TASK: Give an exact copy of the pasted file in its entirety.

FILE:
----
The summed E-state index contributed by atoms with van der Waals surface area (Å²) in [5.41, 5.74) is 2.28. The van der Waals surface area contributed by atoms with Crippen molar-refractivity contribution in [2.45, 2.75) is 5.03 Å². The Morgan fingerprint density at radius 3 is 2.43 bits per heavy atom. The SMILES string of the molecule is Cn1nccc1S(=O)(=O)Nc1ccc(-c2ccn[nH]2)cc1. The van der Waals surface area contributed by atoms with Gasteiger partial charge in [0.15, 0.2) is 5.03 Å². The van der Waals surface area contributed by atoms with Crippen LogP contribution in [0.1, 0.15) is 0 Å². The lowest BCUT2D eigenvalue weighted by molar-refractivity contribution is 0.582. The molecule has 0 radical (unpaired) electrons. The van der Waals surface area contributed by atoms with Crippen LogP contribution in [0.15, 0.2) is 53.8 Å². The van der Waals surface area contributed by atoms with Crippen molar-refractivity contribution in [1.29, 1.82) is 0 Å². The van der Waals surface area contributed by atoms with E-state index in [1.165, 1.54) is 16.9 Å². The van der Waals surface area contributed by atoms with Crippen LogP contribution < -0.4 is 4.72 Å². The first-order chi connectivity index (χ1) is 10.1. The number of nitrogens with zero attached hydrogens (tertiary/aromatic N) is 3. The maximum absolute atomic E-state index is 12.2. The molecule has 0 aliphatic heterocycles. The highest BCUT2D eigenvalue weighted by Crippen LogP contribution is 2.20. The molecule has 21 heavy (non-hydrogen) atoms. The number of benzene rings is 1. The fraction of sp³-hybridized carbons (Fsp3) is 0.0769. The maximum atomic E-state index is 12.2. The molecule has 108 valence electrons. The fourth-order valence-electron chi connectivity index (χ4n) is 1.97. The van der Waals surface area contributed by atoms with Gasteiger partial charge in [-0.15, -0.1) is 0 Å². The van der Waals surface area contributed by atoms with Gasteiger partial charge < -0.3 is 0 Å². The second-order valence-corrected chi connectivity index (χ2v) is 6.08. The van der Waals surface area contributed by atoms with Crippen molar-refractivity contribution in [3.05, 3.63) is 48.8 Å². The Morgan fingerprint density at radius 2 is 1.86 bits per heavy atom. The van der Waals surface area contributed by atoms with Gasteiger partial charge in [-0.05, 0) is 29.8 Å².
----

The summed E-state index contributed by atoms with van der Waals surface area (Å²) in [5.41, 5.74) is 2.28. The van der Waals surface area contributed by atoms with Crippen molar-refractivity contribution in [2.45, 2.75) is 5.03 Å². The Morgan fingerprint density at radius 3 is 2.43 bits per heavy atom. The SMILES string of the molecule is Cn1nccc1S(=O)(=O)Nc1ccc(-c2ccn[nH]2)cc1. The van der Waals surface area contributed by atoms with Gasteiger partial charge in [0.15, 0.2) is 5.03 Å². The van der Waals surface area contributed by atoms with Crippen LogP contribution in [0.1, 0.15) is 0 Å². The lowest BCUT2D eigenvalue weighted by molar-refractivity contribution is 0.582. The molecule has 0 radical (unpaired) electrons. The van der Waals surface area contributed by atoms with Crippen LogP contribution in [0.15, 0.2) is 53.8 Å². The van der Waals surface area contributed by atoms with Crippen molar-refractivity contribution in [1.29, 1.82) is 0 Å². The van der Waals surface area contributed by atoms with E-state index in [1.165, 1.54) is 16.9 Å². The van der Waals surface area contributed by atoms with Crippen LogP contribution < -0.4 is 4.72 Å². The first-order chi connectivity index (χ1) is 10.1. The number of nitrogens with zero attached hydrogens (tertiary/aromatic N) is 3. The maximum absolute atomic E-state index is 12.2. The molecule has 0 aliphatic heterocycles. The highest BCUT2D eigenvalue weighted by Crippen LogP contribution is 2.20. The molecule has 21 heavy (non-hydrogen) atoms. The number of benzene rings is 1. The fraction of sp³-hybridized carbons (Fsp3) is 0.0769. The maximum atomic E-state index is 12.2. The molecule has 108 valence electrons. The fourth-order valence-electron chi connectivity index (χ4n) is 1.97. The van der Waals surface area contributed by atoms with Gasteiger partial charge in [-0.15, -0.1) is 0 Å². The van der Waals surface area contributed by atoms with Gasteiger partial charge < -0.3 is 0 Å². The second-order valence-corrected chi connectivity index (χ2v) is 6.08. The van der Waals surface area contributed by atoms with Crippen molar-refractivity contribution in [3.05, 3.63) is 48.8 Å². The Morgan fingerprint density at radius 2 is 1.86 bits per heavy atom. The van der Waals surface area contributed by atoms with Gasteiger partial charge in [-0.05, 0) is 29.8 Å².